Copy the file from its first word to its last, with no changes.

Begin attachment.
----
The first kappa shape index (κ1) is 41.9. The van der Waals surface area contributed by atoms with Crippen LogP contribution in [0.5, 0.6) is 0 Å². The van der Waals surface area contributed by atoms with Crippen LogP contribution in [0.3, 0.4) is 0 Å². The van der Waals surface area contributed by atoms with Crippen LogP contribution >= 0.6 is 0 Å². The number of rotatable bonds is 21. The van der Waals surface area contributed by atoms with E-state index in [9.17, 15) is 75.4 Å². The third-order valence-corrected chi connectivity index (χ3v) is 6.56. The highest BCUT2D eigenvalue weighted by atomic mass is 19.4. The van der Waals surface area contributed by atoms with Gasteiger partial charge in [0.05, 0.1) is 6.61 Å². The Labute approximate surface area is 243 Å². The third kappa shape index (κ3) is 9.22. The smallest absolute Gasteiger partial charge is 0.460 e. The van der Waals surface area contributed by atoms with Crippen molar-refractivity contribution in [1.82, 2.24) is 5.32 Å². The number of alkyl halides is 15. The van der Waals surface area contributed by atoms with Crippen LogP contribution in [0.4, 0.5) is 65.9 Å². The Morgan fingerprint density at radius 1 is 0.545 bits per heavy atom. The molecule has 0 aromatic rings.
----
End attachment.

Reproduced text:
The first kappa shape index (κ1) is 41.9. The van der Waals surface area contributed by atoms with Crippen LogP contribution in [0.5, 0.6) is 0 Å². The van der Waals surface area contributed by atoms with Crippen LogP contribution in [0.3, 0.4) is 0 Å². The van der Waals surface area contributed by atoms with Crippen LogP contribution >= 0.6 is 0 Å². The number of rotatable bonds is 21. The van der Waals surface area contributed by atoms with E-state index in [9.17, 15) is 75.4 Å². The third-order valence-corrected chi connectivity index (χ3v) is 6.56. The highest BCUT2D eigenvalue weighted by atomic mass is 19.4. The van der Waals surface area contributed by atoms with Gasteiger partial charge in [0.05, 0.1) is 6.61 Å². The Labute approximate surface area is 243 Å². The third kappa shape index (κ3) is 9.22. The smallest absolute Gasteiger partial charge is 0.460 e. The van der Waals surface area contributed by atoms with Crippen molar-refractivity contribution in [1.82, 2.24) is 5.32 Å². The number of alkyl halides is 15. The van der Waals surface area contributed by atoms with Crippen LogP contribution in [0.4, 0.5) is 65.9 Å². The Morgan fingerprint density at radius 1 is 0.545 bits per heavy atom. The molecule has 0 aromatic rings.